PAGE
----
Friendliest Place in the World
25 July, 2012; 18:21
Right now, we’re about 250km shot of Sinoc, our goal for today’s driving. We’ve found what looks to be an open storage area for rock, and we plan to use the mounds at the far end to conceal us a bit for tonight’s camping. The others are playing down in the ocean, but I’m in the car watching; the water’s cold this afternoon, and I’m enjoying the time to myself to collect my thoughts. It’s amazing how quickly a strong desire to be alone can come upon you after spending all your time with the same people. It’s not that we’re fighting, just that it’s nice to spend a little time inside your own head.
Today was possibly the best of the Rally so far. We woke just before the sun rose and had a simple breakfast of oatmeal and instant coffee; I’d hoped once we hit Turkey, I could start drinking real coffee, but the offerings at the gas stations are sparse, and the instant is there in the mornings. After breakfast, we set off down the coast.
I initially had no idea how mountainous today’s route would be, and it was a pleasant surprise when the highway slowly narrowed to a one and a half lane road winding between the less than humble peaks of central Turkey. As we made our way through quaint little villages, I remembered the reasons I might be willing to leave the convenience and comfort of home behind someday; while Eastern Europe could only be called impoverished, the village Turks live in simplicity. The villages are not without electricity, though they seem to use it sparingly, and the road wasn’t abandoned so communication with the outside world is present; most of the houses even had satelite dishes, I assume for both internet and television.
Eventually, we stumbled upon a market day, not unlike a farmer’s market, in the small village of Armuthreuma (I’ll have to confirm the spelling of that). We decided to stop so that Alyx could buy a skirt and be more socially acceptable in conservative Islamic areas, and we needed to restock our food supplies since rice and beans is becoming monotonous. Almost as soon as we stopped we were greeted by a half dozen people, all with varying degrees of proficiency in English. We browsed the market stalls a bit and picked up some onions, potatoes, beans, and bananas. Eventually, one man whose English was the most familiar invited us on a tour of the town.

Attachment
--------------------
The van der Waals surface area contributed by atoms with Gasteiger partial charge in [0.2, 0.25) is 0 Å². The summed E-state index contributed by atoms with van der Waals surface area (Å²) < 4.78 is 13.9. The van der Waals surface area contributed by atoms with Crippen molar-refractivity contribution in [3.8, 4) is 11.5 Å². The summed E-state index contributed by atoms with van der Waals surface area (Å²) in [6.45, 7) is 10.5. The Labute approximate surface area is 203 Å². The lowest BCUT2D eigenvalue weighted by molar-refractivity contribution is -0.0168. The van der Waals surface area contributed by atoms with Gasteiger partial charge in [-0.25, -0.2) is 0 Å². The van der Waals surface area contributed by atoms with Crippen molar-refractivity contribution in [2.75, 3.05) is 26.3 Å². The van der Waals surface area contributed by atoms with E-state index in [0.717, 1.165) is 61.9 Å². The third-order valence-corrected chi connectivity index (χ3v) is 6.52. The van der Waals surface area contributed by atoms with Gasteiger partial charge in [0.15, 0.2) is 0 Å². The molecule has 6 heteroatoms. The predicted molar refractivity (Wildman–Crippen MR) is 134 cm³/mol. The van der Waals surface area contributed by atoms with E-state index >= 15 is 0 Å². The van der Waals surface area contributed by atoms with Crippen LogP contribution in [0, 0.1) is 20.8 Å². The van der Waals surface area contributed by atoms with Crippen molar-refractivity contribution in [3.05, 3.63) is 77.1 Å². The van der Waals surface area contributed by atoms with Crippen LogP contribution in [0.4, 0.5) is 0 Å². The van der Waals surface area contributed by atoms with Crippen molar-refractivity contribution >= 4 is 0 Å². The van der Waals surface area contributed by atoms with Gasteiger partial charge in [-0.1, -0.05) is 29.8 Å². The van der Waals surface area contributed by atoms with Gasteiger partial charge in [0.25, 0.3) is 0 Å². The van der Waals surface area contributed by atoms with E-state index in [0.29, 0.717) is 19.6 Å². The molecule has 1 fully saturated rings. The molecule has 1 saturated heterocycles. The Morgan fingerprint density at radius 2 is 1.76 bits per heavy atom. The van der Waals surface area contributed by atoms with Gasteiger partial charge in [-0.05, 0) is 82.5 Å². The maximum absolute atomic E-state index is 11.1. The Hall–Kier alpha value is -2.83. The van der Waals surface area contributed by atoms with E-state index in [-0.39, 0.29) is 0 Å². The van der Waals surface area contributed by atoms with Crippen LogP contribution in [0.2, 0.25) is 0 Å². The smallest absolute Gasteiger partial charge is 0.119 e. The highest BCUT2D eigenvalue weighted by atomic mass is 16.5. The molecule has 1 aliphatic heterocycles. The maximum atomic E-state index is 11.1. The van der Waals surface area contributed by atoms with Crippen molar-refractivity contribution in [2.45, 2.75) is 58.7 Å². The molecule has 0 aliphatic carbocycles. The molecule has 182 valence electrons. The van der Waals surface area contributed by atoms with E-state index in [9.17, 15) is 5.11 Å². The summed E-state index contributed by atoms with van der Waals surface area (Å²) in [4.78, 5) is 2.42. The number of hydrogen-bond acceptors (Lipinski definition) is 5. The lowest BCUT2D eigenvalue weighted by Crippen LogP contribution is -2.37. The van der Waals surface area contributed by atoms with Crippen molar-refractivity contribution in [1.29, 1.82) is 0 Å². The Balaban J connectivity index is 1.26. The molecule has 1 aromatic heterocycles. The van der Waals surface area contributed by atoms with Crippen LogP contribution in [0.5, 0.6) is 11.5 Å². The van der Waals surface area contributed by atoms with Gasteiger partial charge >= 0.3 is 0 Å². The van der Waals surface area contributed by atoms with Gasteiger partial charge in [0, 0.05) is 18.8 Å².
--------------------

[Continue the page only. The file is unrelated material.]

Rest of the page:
I break here, because everyone came out of the water to make camp and cook dinner.
Anyway, the man’s name was Kemar, and he was a former Turkish commando. At his first offer of a tour, I was hesitant and stayed with Alyx by the car in the market. Eventually, she went to find the others, and they evidently toured the little village, including a trip to the fields and the local mosque. When they returned, much to my relief, we all sat down in a local cafe to have tea and continue talking with our welcoming hosts.
After tea, confident now in their hospitable intentions, we went with Kemar and his brother to visit their parents. The two brothers didn’t live in the small village; instead, they were visiting their family. Their parents had lived in Germany for 37 years and spend a great deal of time talking with Chase in German. He was very excited to get a chance to use what he’d learnt in school in a practical setting. After we visited the brothers’ grandmother and cousin, we left the town with a free bag of figs, peppers, and hazlenuts. Turkish hospitality, known worldwide, is everything we were told it would be.
About two miles down the road, Chase realized he couldn’t find his phone, and we made a trip back to the town to search the places it could have fallen from his pocket. Ultimately, Kemar and his brother helped us find it in our car, under a backpack and several bottles of water. Happy to be able to help, they signed our car in three different places.
After our stop in rural Turkey, we were back on the road. We stopped in Batin for lunch where a local helped us decipher the menu; we ate sausage sandwiches and were full for the first time in a day and a half. From there, it was senic driving to our campsite tonight, where we cooked up some of our potatoes and onions into a tasty hash. Today, we have been welcomed as guests and eaten like kings; truly this is the point of being on the Mongol Rally.